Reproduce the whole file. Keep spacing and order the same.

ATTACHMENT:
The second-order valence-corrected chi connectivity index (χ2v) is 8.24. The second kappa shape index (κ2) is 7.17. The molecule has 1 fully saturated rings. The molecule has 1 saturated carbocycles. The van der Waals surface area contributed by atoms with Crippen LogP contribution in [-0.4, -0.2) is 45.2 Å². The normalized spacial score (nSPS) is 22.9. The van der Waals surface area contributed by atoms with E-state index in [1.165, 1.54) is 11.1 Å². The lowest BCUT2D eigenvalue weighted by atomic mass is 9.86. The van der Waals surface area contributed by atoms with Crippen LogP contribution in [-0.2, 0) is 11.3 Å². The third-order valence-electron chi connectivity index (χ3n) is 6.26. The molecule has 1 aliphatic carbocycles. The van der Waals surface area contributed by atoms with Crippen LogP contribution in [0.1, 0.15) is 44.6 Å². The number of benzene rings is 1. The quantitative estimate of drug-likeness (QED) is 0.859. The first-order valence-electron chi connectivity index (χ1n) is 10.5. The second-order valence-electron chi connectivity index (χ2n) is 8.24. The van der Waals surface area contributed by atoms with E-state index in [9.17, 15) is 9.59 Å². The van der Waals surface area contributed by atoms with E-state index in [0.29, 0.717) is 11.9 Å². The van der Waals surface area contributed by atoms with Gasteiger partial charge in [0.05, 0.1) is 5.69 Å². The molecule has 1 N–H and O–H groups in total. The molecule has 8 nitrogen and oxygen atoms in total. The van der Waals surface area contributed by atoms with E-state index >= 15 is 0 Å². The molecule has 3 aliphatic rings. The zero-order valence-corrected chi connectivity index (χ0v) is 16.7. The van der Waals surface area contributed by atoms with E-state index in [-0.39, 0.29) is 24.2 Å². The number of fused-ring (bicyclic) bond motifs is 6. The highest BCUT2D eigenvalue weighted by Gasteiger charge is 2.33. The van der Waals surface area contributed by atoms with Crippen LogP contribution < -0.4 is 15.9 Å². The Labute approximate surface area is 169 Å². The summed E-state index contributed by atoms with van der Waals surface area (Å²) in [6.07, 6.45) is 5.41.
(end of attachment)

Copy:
The second-order valence-corrected chi connectivity index (χ2v) is 8.24. The second kappa shape index (κ2) is 7.17. The molecule has 1 fully saturated rings. The molecule has 1 saturated carbocycles. The van der Waals surface area contributed by atoms with Crippen LogP contribution in [-0.4, -0.2) is 45.2 Å². The normalized spacial score (nSPS) is 22.9. The van der Waals surface area contributed by atoms with E-state index in [1.165, 1.54) is 11.1 Å². The lowest BCUT2D eigenvalue weighted by atomic mass is 9.86. The van der Waals surface area contributed by atoms with Crippen LogP contribution in [-0.2, 0) is 11.3 Å². The third-order valence-electron chi connectivity index (χ3n) is 6.26. The molecule has 1 aliphatic carbocycles. The van der Waals surface area contributed by atoms with Crippen LogP contribution in [0.1, 0.15) is 44.6 Å². The number of benzene rings is 1. The quantitative estimate of drug-likeness (QED) is 0.859. The first-order valence-electron chi connectivity index (χ1n) is 10.5. The second-order valence-electron chi connectivity index (χ2n) is 8.24. The van der Waals surface area contributed by atoms with E-state index in [9.17, 15) is 9.59 Å². The van der Waals surface area contributed by atoms with E-state index in [0.29, 0.717) is 11.9 Å². The van der Waals surface area contributed by atoms with Gasteiger partial charge in [0.05, 0.1) is 5.69 Å². The molecule has 1 N–H and O–H groups in total. The molecule has 8 nitrogen and oxygen atoms in total. The van der Waals surface area contributed by atoms with E-state index >= 15 is 0 Å². The molecule has 3 aliphatic rings. The zero-order valence-corrected chi connectivity index (χ0v) is 16.7. The van der Waals surface area contributed by atoms with E-state index in [-0.39, 0.29) is 24.2 Å². The number of fused-ring (bicyclic) bond motifs is 6. The highest BCUT2D eigenvalue weighted by Gasteiger charge is 2.33. The van der Waals surface area contributed by atoms with Crippen LogP contribution < -0.4 is 15.9 Å². The Labute approximate surface area is 169 Å². The summed E-state index contributed by atoms with van der Waals surface area (Å²) in [6.07, 6.45) is 5.41.